Beginning Monday, restaurants can welcome diners outdoors and hair and nail salons can reopen.
SACRAMENTO, Calif. (CN) — Citing a drop in hospitalizations and the steadying of new coronavirus cases, California officials on Monday canceled regional lockdown orders, giving restaurants and other businesses that have been shuttered for nearly two months the green light to reopen.
In an early morning announcement, state health officials said the improving trends are convincing enough for the state to scrap the emergency plan enacted in early December as well as lift a longstanding 10 p.m. to 5 a.m. curfew on nonessential activities. As a result, restaurants in the state’s largest counties including Los Angeles, Orange, San Diego and San Francisco will be allowed to resume outdoor dining.
The California Department of Public Health said that while the pandemic remains deadly, there are signs the Golden State withstood the holiday surge and has turned a “critical corner.”
“California is slowly starting to emerge from the most dangerous surge of this pandemic yet, which is the light at the end of the tunnel we’ve been hoping for,” said California Health and Human Services Secretary Dr. Mark Ghaly in a statement. “Seven weeks ago, our hospitals and frontline medical workers were stretched to their limits, but Californians heard the urgent message to stay home when possible and our surge after the December holidays did not overwhelm the health care system to the degree we had feared.”
Amid a record-high number of hospitalizations and a post-Thanksgiving rash of new infections, Governor Gavin Newsom on Dec. 3 scrapped the existing color-coded tiered reopening system in favor of a stricter approach. The Democratic governor said the state was at a “tipping point” and that mandatory three-week business closures and a curfew were needed to save hospital space and more importantly, intensive care unit beds.
The plan placed counties into five separate regions, with lockdown orders to be activated once the region’s combined ICU capacity dropped below 15%. In a matter of days after Newsom’s announcement, the Southern California, San Joaquin, Bay Area and Greater Sacramento regions all plunged into the emergency restrictions.
While the restrictions were eventually lifted for Sacramento, as of Monday they were still in place for most of the other regions.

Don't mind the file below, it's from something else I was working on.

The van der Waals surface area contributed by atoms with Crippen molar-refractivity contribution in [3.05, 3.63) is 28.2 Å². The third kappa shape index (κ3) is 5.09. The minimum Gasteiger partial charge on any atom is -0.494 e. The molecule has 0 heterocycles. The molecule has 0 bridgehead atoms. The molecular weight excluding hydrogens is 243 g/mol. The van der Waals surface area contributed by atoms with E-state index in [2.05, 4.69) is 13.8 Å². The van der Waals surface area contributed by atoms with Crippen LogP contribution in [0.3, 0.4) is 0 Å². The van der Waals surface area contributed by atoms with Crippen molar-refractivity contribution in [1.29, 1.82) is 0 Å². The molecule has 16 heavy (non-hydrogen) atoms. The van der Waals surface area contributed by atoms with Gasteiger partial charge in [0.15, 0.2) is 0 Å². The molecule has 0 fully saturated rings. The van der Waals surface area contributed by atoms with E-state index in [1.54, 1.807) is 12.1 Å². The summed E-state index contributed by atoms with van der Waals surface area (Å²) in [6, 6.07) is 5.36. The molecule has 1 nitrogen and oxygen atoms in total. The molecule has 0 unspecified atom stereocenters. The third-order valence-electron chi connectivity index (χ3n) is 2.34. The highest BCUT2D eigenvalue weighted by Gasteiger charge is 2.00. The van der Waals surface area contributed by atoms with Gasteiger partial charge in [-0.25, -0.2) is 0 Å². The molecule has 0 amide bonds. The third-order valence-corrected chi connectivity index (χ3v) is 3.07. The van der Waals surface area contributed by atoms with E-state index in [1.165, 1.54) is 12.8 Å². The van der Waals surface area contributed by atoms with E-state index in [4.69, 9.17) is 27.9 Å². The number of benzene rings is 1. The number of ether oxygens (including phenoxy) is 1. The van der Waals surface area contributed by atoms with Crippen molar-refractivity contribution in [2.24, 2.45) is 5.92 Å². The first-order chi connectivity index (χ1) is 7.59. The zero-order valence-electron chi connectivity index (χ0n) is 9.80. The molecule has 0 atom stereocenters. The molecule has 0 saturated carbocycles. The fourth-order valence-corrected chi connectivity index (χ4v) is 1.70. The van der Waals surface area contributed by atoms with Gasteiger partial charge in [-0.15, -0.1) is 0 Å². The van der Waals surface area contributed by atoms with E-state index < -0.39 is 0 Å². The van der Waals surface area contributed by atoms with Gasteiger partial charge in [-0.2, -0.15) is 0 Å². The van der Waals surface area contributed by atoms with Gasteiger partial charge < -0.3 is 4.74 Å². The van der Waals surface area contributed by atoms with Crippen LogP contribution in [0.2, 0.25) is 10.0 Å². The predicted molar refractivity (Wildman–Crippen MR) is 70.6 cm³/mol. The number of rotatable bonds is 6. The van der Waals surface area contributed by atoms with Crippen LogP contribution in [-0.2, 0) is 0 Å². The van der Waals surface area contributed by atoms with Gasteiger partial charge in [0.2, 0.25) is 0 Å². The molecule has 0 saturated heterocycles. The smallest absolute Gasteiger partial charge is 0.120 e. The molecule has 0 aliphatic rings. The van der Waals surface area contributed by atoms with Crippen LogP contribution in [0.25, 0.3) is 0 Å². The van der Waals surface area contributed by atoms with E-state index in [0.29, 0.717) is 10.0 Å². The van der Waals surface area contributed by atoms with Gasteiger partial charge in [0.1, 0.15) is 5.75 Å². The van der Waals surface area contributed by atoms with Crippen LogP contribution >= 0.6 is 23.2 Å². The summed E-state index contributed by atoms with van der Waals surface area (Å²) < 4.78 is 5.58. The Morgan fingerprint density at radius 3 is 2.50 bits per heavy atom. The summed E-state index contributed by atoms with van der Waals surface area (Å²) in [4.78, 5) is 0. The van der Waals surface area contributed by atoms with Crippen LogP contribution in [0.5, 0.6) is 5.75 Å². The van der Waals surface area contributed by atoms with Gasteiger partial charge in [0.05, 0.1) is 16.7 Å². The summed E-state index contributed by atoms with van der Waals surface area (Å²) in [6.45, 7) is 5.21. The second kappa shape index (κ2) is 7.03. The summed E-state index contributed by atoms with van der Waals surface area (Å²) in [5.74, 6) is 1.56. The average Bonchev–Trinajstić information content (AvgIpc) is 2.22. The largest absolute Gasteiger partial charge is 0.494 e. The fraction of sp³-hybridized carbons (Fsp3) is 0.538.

Newsom explained the decision was largely based on the fact the state’s modeling projects ICU capacity to rise above 15% in each region over the coming weeks. By February, the state expects a statewide cumulative ICU capacity of 30%.
Under Monday’s new order, individual counties will now be placed back into the tiered-reopening framework the state installed last summer. According to officials, most counties will fall back in the most restrictive purple tier, under which indoor dining remains banned.
In what amounted to a third lockdown for many counties across the state, the emergency order forced the closure of bars, wineries, hair salons and indoor religious ceremonies. It also spurred a new rash of unemployment, as California’s jobless rate increased in December for the first time in seven months.
Critics viewed the holiday order as heavy-handed and unclear, as the governor and officials struggled during press conferences in recent weeks to explain how decisions were being made in regard to how and when regions could move forward. Counties and businesses complained that the state wasn’t being upfront or releasing their projections about ICU data to the public.
For example, the state without fanfare exempted the Greater Sacramento region two weeks ago even though its ICU capacity was well below the 15% threshold. In the last ICU update given over the weekend, only the rural Northern California region and Bay Area are above 15% estimated capacity.
Despite the criticism, state officials on Monday cast the ICU framework as a success.